Search the FAQ Archives

3 - A - B - C - D - E - F - G - H - I - J - K - L - M
N - O - P - Q - R - S - T - U - V - W - X - Y - Z
faqs.org - Internet FAQ Archives

FAQ: Air Traveler's Handbook 2/4 [Monthly posting]
Section - [2-12] Airports Monopolized by One Carrier

( Part1 - Part2 - Part3 - Part4 - Single Page )
[ Usenet FAQs | Web FAQs | Documents | RFC Index | Property taxes ]


Top Document: FAQ: Air Traveler's Handbook 2/4 [Monthly posting]
Previous Document: [2-11] Getting There Faster
Next Document: [2-13] Hub Cities
See reader questions & answers on this topic! - Help others by sharing your knowledge

If you live in a hub city, where the airport is monopolized by a
single carrier, you can usually get nonstop service to most
destinations. Unfortunately, you'll probably also be paying
exorbitant prices for that service. Airlines only provide good prices
for competitive markets -- those serviced by multiple carriers. If
they are the main carrier in a given market, they keep the prices
high, and will even (arrogantly) refuse to match prices with other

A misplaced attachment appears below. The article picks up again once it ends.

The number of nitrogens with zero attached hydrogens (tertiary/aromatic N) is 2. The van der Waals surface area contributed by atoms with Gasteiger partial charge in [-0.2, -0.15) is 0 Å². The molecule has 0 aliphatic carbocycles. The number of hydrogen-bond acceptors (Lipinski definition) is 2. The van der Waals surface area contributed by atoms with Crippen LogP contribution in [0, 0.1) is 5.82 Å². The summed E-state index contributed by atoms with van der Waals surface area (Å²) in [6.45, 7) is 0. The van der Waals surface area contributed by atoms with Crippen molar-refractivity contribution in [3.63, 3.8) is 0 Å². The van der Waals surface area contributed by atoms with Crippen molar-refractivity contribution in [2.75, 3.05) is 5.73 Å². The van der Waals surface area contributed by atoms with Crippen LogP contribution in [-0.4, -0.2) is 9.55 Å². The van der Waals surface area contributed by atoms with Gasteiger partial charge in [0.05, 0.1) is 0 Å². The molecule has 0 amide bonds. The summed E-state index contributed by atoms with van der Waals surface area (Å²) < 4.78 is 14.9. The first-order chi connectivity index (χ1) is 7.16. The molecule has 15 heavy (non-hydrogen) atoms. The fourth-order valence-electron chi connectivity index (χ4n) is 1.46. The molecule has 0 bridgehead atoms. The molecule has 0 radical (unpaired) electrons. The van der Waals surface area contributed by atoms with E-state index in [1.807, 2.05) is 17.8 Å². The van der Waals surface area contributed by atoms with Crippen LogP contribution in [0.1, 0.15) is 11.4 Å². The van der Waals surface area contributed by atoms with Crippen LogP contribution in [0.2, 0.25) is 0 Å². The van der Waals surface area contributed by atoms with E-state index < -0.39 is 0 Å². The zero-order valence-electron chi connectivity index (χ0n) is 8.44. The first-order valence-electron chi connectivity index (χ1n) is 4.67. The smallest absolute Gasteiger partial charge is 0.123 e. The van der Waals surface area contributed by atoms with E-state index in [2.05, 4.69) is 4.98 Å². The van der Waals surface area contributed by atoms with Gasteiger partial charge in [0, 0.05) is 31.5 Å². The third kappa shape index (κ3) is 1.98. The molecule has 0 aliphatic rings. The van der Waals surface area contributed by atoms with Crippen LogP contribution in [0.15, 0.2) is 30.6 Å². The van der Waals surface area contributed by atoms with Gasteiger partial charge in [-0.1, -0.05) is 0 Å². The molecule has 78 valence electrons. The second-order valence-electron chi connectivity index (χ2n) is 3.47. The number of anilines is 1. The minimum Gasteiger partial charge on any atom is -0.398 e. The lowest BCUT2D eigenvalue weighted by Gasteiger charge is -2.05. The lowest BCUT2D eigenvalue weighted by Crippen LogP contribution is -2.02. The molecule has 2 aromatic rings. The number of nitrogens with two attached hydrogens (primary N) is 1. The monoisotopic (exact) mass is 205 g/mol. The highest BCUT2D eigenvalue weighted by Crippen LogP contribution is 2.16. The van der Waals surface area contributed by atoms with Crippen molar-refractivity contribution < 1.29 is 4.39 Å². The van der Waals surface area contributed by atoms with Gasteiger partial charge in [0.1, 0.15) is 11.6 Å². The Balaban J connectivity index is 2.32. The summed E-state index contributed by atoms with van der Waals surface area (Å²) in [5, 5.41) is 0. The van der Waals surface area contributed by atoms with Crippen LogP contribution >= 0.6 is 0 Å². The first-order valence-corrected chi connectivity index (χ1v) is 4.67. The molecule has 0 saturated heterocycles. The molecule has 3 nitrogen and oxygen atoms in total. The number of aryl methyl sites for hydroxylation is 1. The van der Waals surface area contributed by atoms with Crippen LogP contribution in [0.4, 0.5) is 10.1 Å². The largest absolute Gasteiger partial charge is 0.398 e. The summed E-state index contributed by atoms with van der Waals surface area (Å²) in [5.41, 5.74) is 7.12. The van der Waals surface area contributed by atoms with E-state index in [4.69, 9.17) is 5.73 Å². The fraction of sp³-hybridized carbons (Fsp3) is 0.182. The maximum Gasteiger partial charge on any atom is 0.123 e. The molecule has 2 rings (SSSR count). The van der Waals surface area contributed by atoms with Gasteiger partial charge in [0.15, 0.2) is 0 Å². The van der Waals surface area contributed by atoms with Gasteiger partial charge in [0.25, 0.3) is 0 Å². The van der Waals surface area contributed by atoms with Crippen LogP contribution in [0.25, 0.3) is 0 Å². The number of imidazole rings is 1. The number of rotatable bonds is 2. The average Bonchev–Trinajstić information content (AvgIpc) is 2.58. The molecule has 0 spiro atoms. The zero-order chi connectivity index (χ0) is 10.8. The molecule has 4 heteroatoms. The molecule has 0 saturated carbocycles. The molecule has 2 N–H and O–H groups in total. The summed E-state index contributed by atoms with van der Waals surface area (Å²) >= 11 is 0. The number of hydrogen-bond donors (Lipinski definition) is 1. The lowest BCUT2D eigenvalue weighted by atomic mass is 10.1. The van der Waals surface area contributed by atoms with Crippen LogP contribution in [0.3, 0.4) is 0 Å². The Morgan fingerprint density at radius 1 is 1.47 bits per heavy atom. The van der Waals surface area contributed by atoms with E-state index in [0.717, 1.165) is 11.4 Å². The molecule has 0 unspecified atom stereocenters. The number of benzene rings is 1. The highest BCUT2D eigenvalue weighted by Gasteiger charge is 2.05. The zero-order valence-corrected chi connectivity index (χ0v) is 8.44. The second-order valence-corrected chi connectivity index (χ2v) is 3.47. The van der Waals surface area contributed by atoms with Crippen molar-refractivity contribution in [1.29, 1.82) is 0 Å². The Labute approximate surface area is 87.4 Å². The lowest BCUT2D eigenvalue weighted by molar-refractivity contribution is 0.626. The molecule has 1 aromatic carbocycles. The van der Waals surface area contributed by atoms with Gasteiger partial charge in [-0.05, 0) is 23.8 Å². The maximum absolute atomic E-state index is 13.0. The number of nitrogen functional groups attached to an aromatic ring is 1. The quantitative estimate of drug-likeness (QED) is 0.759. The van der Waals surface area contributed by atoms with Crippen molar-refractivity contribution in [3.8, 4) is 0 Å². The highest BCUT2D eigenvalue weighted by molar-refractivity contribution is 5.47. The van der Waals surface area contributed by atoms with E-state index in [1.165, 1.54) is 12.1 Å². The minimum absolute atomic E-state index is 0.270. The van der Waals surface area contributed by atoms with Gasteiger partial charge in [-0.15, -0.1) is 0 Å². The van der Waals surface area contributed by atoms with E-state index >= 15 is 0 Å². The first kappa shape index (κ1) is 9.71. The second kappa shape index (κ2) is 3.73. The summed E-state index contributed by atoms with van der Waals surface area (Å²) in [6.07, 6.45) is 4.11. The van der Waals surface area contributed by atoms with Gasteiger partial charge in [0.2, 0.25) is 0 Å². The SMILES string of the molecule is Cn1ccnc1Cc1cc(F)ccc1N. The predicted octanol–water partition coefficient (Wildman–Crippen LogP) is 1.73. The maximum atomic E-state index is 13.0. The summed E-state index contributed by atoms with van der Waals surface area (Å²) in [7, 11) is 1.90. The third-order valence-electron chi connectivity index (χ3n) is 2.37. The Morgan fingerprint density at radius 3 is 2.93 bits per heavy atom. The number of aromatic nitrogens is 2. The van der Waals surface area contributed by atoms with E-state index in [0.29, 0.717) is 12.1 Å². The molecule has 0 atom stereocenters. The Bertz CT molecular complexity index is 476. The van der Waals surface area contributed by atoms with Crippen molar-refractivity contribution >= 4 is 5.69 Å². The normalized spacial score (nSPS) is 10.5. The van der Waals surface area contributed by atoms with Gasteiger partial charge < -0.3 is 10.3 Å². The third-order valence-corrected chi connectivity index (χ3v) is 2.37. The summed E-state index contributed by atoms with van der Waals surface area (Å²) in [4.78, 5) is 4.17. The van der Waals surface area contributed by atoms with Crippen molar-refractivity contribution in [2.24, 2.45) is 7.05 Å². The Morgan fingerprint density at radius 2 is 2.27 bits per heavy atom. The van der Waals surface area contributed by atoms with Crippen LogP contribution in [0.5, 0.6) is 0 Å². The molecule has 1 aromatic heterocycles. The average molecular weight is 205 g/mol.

carriers. 

The other national carriers might have one or two gates at this
airport. If so, you may find them offering cheaper fares than the
monopoly carrier. There is, however, one drawback to this. Since your
airport isn't one of their hubs, the flights they offer will almost
always involve first flying you to their closest hub, and getting a
connection there -- even if their hub is in the opposite direction
from your destination. On the other hand, if their hub is your
ultimate destination, then you're in luck. 

There is another workaround to dealing with a hub carrier. If there's
another major airport within an hour or two drive from your home, you
could fly out from there. (The same thing is true of using frequent
flyer certificates for free travel. If there's no seats available on
the days you're interested in from your local airport, try another
airport nearby. Also, sometimes regular air fares may be cheaper out
of an airport in a different city. If driving 100 miles saves you
$300, isn't it worth the bother?)

User Contributions:

Comment about this article, ask questions, or add new information about this topic:

CAPTCHA




Top Document: FAQ: Air Traveler's Handbook 2/4 [Monthly posting]
Previous Document: [2-11] Getting There Faster
Next Document: [2-13] Hub Cities

Part1 - Part2 - Part3 - Part4 - Single Page

[ Usenet FAQs | Web FAQs | Documents | RFC Index ]

Send corrections/additions to the FAQ Maintainer:
mkant@cs.cmu.edu





Last Update March 27 2014 @ 02:12 PM